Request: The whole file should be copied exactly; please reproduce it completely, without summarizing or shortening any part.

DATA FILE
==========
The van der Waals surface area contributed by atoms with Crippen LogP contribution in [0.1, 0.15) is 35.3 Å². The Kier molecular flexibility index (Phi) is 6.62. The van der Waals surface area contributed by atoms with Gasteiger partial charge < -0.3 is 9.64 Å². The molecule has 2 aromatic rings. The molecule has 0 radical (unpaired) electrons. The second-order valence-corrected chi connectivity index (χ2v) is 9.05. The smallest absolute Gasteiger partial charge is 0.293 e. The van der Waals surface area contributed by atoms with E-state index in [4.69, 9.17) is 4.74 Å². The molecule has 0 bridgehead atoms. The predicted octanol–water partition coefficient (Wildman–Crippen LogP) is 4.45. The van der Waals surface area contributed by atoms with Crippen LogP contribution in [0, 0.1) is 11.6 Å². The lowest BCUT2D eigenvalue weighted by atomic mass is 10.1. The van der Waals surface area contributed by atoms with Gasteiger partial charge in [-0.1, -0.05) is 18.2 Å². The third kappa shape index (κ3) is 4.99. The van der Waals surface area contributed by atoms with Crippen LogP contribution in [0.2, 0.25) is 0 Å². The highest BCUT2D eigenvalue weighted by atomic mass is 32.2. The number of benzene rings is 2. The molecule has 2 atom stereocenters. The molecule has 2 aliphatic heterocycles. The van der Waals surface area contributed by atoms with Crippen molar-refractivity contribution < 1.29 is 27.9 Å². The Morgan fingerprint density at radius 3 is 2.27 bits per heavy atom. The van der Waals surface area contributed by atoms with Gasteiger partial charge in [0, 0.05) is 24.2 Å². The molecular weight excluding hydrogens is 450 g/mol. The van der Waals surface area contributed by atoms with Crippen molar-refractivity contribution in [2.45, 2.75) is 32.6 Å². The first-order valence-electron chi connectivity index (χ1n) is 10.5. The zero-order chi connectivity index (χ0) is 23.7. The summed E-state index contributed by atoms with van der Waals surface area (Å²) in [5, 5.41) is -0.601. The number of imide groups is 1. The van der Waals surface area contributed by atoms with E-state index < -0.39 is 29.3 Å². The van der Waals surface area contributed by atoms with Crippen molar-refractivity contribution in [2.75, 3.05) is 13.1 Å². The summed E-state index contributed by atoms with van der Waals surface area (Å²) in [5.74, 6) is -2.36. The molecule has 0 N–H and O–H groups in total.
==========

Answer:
The van der Waals surface area contributed by atoms with Crippen LogP contribution in [0.1, 0.15) is 35.3 Å². The Kier molecular flexibility index (Phi) is 6.62. The van der Waals surface area contributed by atoms with Gasteiger partial charge < -0.3 is 9.64 Å². The molecule has 2 aromatic rings. The molecule has 0 radical (unpaired) electrons. The second-order valence-corrected chi connectivity index (χ2v) is 9.05. The smallest absolute Gasteiger partial charge is 0.293 e. The van der Waals surface area contributed by atoms with E-state index in [4.69, 9.17) is 4.74 Å². The molecule has 0 bridgehead atoms. The predicted octanol–water partition coefficient (Wildman–Crippen LogP) is 4.45. The van der Waals surface area contributed by atoms with Crippen LogP contribution in [0, 0.1) is 11.6 Å². The lowest BCUT2D eigenvalue weighted by atomic mass is 10.1. The van der Waals surface area contributed by atoms with Gasteiger partial charge in [-0.1, -0.05) is 18.2 Å². The third kappa shape index (κ3) is 4.99. The van der Waals surface area contributed by atoms with Crippen LogP contribution in [0.2, 0.25) is 0 Å². The highest BCUT2D eigenvalue weighted by atomic mass is 32.2. The number of benzene rings is 2. The molecule has 2 atom stereocenters. The molecule has 2 aliphatic heterocycles. The van der Waals surface area contributed by atoms with Crippen molar-refractivity contribution < 1.29 is 27.9 Å². The Morgan fingerprint density at radius 3 is 2.27 bits per heavy atom. The van der Waals surface area contributed by atoms with Gasteiger partial charge in [0, 0.05) is 24.2 Å². The molecular weight excluding hydrogens is 450 g/mol. The van der Waals surface area contributed by atoms with Crippen molar-refractivity contribution in [2.45, 2.75) is 32.6 Å². The first-order valence-electron chi connectivity index (χ1n) is 10.5. The zero-order chi connectivity index (χ0) is 23.7. The summed E-state index contributed by atoms with van der Waals surface area (Å²) in [5, 5.41) is -0.601. The number of imide groups is 1. The van der Waals surface area contributed by atoms with E-state index < -0.39 is 29.3 Å². The van der Waals surface area contributed by atoms with Crippen molar-refractivity contribution in [2.75, 3.05) is 13.1 Å². The summed E-state index contributed by atoms with van der Waals surface area (Å²) in [5.74, 6) is -2.36. The molecule has 0 N–H and O–H groups in total.